Travel Thursday: St. Vincent

So what does a person do in the Caribbean when he can’t stand beaches?
Find just the right island, of course.
St. Vincent would always be dragging the Grenadines around, even if only in name, but it was surely special enough on its own. The lush green rain forest that made up most of the island’s interior–special enough for the island to be called the “Tahiti of the Caribbean”–had some pleasant hiking trails, passing by vast banana plantations on the way to more traditional villages, untouched and unspoiled by tourism. The resorts, like most in the Carib and probably around the world, would rather cloister guests from the realities of life on St Vincent, preferring to lull them with rum punch and live but canned “Caribbean music,” whatever that was. But some of us actually want to learn about other cultures, or else relieve the boredom, especially when allergic to alcohol. You don’t need to be an anthropologist to be interested in people and communities; sometimes all you need is a photographer. . .
The spirited capital of Kingstown probably looks a lot like it did in colonial times, with locals rushing along the cobblestone streets exactly like tourists don’t. I ate on the shaded veranda of what the restaurant owner called an old planter’s house, which made me idly wonder what had been planted here in the past; probably sugarcane, which made my mouth water but my teeth wince while remembering places around the world where I’d relaxed just like this while chewing the sugar right out of the cane stick. When told it had been banana, I yawned and ordered dessert, figuring she’d be expecting me to go for the most exotic thing possible, instead crossing her up with my usual vanilla ice cream, though I made sure to warn her not to put all kinds of exotic sprinkles on it.
After that I walked over more rough cobblestone streets, thankful I wasn’t on a bike, and shot some arched stone doorways and covered walkways, which conjured up that forgotten era of colonial rule, easy enough to portray with the camera even when I had to wait till the computer to render it black and white. The one thing I’ll never get used to in the Carib, or anywhere else, is the humidity, the hot stagnant air that enveloped a whole town and makes you feel like you’re swimming in a bowl of paella. This was only amplified by the sounds of car horns, street hucksters and music; quite frankly, it was more than a bit jarring after the serenity of the rain forest, where the only sounds were dripping water and bird calls.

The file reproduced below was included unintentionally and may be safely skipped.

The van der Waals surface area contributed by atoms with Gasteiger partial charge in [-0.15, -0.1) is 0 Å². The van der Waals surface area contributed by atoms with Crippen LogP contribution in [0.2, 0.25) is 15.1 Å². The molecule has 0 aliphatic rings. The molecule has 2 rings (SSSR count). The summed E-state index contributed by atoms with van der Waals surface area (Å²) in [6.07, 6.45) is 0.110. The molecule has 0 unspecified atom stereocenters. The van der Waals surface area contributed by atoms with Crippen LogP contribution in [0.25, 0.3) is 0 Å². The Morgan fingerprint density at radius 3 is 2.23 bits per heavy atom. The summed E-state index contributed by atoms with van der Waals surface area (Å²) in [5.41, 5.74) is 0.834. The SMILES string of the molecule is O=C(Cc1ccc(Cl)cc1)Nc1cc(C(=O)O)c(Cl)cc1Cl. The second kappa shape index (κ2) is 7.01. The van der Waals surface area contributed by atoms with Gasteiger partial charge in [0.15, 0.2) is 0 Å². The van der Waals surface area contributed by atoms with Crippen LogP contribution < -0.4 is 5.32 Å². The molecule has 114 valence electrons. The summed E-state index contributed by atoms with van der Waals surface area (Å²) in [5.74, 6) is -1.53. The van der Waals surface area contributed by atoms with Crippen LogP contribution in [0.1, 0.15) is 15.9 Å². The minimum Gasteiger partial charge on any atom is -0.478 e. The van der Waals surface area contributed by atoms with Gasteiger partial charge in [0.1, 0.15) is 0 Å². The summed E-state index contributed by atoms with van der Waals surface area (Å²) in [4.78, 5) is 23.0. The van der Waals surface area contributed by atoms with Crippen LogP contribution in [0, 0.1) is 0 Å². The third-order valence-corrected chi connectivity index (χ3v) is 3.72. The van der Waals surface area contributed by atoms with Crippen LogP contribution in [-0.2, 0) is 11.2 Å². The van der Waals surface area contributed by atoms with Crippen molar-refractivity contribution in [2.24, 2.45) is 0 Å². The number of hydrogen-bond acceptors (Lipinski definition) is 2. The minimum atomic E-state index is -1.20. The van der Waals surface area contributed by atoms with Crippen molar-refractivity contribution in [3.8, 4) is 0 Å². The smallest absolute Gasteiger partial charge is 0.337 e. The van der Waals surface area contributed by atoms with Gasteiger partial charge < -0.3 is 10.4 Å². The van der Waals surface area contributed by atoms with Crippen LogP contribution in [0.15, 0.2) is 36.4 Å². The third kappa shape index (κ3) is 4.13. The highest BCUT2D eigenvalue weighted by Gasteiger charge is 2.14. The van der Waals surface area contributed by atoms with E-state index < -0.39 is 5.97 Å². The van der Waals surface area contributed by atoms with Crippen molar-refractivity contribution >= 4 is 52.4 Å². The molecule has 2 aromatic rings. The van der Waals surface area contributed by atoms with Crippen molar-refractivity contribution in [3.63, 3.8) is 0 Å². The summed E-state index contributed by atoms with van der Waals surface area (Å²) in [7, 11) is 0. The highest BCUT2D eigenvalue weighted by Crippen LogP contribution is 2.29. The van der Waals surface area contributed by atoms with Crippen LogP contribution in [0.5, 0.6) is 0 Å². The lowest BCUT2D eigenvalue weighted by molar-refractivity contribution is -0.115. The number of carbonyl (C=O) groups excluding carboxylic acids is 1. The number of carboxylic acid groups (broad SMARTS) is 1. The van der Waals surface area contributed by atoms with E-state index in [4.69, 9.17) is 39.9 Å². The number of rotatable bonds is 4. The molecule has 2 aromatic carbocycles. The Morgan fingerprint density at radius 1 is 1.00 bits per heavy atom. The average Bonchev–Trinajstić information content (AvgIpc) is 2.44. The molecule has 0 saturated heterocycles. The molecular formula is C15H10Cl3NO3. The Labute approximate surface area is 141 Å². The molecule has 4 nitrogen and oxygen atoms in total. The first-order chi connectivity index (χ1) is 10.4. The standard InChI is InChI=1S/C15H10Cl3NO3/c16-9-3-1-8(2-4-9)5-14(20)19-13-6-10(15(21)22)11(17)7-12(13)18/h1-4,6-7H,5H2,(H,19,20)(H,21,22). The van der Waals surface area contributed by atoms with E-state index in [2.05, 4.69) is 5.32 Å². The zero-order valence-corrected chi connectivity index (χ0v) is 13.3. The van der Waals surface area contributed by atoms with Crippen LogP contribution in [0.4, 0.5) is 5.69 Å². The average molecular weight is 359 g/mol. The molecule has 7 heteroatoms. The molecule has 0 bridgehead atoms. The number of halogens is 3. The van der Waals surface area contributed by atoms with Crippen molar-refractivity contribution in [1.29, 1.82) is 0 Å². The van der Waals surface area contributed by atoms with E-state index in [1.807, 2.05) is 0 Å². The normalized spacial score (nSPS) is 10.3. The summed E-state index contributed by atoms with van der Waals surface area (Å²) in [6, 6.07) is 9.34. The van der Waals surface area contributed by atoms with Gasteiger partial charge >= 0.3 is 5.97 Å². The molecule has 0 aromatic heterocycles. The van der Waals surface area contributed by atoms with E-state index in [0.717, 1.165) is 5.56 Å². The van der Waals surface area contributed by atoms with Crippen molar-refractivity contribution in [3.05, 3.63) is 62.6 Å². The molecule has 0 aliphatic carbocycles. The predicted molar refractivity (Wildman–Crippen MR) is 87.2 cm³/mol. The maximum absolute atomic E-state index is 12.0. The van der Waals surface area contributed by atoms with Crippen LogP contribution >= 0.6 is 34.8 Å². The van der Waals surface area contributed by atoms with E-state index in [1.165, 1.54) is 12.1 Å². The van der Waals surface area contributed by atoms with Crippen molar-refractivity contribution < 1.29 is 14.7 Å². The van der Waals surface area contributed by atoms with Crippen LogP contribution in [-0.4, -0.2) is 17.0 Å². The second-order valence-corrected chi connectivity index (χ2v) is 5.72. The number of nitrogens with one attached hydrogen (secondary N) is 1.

Because Kingstown is not a tourist destination in itself, more of a gateway to exploring the outer islands of the Grenadines, visitors only come here to use the bank or stock up on supplies before heading back to the quiet of the rain forest, or perhaps their yacht. Still, there are some things a tourist might enjoy, as I found out when I stepped into an art gallery. The first thing I saw was a painting of a nude woman reclining on a bed, long blonde hair flowing over both shoulders with just the right amount of strands to cover the nipples upon her large breasts. Every inch of skin was smooth as silk, and her piercing eyes seemed to hold on every watcher that checked her out, though I eventually fought that off to take in the rest. . . in case the owner or painter wanted to test me as to the color of the sheets or some such.
Shaking my head at such nonsense, and seeing they were about to close, I sighed my way back to the hotel, where I tossed myself on the bed and looked through the photos of the rain forest, as well as the two fancy gardens and the view from Fort Charlotte. After that it was a taxi drive to the airport for a sunset chopper tour of La Soufrière, the still-active volcano which had a history of violently erupting every once in a while. The guide/pilot, being more specific than the lit I’d been given, ticked off the dates: 1718, 1812, 1902, 1971, and 1979. The eruption of May 7, 1902, eerily just hours before a similar one on Mount Pelee on Martinique, killed almost 1700 people, most of them making up what had been the last large remnant of indigenous Carib culture. Before I could get too down about that, at least at the moment, the guide cheerily informed me that during the last eruption in April 1979 there’d been no casualties, due to the early-warning system put in place by some geologists who seemed to know what they were doing, for once.
As would of course be expected, I took many photos, and not just of the volcano. The island was mountainous and well-forested, and with most of the inhabitants living on the coastline, you wouldn’t think it would be easy to spot a building within all that woodland, especially when you didn’t want them to know you were on to them. . .
{The rest of this has been redacted by an intelligence agency too sissy to even give their name. . .}


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